The three-page document is available below, for reading online or downloading (scroll to the end to download).

Provincial Notices

Planning for Provincial Standing Committee begins

Preparations are under way for this year’s meeting of the Provincial Standing Committee (PSC), which will again be held virtually.

PSC will take place from September 28-30, and will follow the Lambeth Conference, the world-wide meeting of Anglican bishops, which will be held in Canterbury, UK, from July 26 to August 8.

The PSC Service Committee, which plans the annual meetings of the top Provincial body between Provincial Synods, met recently and set a deadline for June 20 for the Province’s various committees and ministries to send in their reports.

PSC comprises a lay and clergy representative from each Diocese, as well as the Bishops of the Province.

[Photo: Some of the members of the PSC Service Committee at its recent meeting.]

World’s Anglican leaders issue wide-ranging communique

Archbishop Thabo Makgoba joined the Primates Meeting of the Anglican Communion this week, the members of which met online and in London. They issued the following statement afterwards:

News Synod of Bishops

Third interim report of Task Team on Discrimination in Schools

The Provincial Task Team appointed by Archbishop Thabo Makgoba to make recommendations on how best the Church can address discrimination issues at Diocesan schools tabled an interim report at the February meeting of the Synod of Bishops.

The team, headed by the prominent educationalist, Mary Metcalfe, was established after the 2020 Provincial Standing Committee discussed the controversy on social media earlier that year on the experience of past and present scholars at private schools, including Anglican schools.

The report tabled in February was its third, and its work continues. Pursuant to a request by the Church’s Provincial Media Committee at its February meeting, the Archbishop has directed that the full interim report should be published here.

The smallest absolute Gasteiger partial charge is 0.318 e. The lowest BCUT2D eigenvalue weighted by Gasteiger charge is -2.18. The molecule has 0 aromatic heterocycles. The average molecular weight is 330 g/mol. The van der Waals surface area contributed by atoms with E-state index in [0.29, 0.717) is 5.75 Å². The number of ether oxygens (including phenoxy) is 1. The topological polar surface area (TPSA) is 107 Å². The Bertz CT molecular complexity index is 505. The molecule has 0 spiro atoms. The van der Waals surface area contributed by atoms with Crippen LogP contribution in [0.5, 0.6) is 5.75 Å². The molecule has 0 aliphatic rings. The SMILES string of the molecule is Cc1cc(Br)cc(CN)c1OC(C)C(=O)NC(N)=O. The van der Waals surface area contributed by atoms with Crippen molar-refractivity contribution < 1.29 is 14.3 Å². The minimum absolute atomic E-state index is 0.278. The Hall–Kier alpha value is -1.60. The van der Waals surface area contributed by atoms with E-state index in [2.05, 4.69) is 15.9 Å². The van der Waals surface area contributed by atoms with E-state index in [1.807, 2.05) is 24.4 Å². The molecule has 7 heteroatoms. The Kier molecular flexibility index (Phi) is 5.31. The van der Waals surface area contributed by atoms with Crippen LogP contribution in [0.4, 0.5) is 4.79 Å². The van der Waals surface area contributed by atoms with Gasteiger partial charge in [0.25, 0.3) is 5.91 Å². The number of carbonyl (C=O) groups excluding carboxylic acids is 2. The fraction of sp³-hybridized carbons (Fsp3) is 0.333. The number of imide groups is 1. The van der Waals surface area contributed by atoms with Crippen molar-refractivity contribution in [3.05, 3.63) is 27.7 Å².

Note: In response to an inquiry from the Sunday Times, Johannesburg, concerning the team’s work, Archbishop Makgoba said “I am happy that under the efficient leadership of Mary Metcalfe it has made a good start to its work.” He added:

“Our schools are not under the direct control of the Church. The schools are governed by their own councils, on which the Church is usually represented. From what I have heard, the schools welcome the dialogue and guidance which the Task Team facilitates.”


Canon Law Council meets on restructuring church governance

ACSA’s Canon Law Council meets on March 10 and 11 under the theme “Restructuring Church Governance.”

The “20tutu Virtual Conference” of the council is open to all Anglicans interested in Canon Law.

To sign up and follow the conference, see the details below.


Japanese foundation awards peace prize to Fr Michael Lapsley

An announcement from the Niwano Peace Foundation:

The 39th Niwano Peace Prize awarded to Father Michael Lapsley, SSM of South Africa

Reason for Selection

Dr. Ranjana Mukhopadhyaya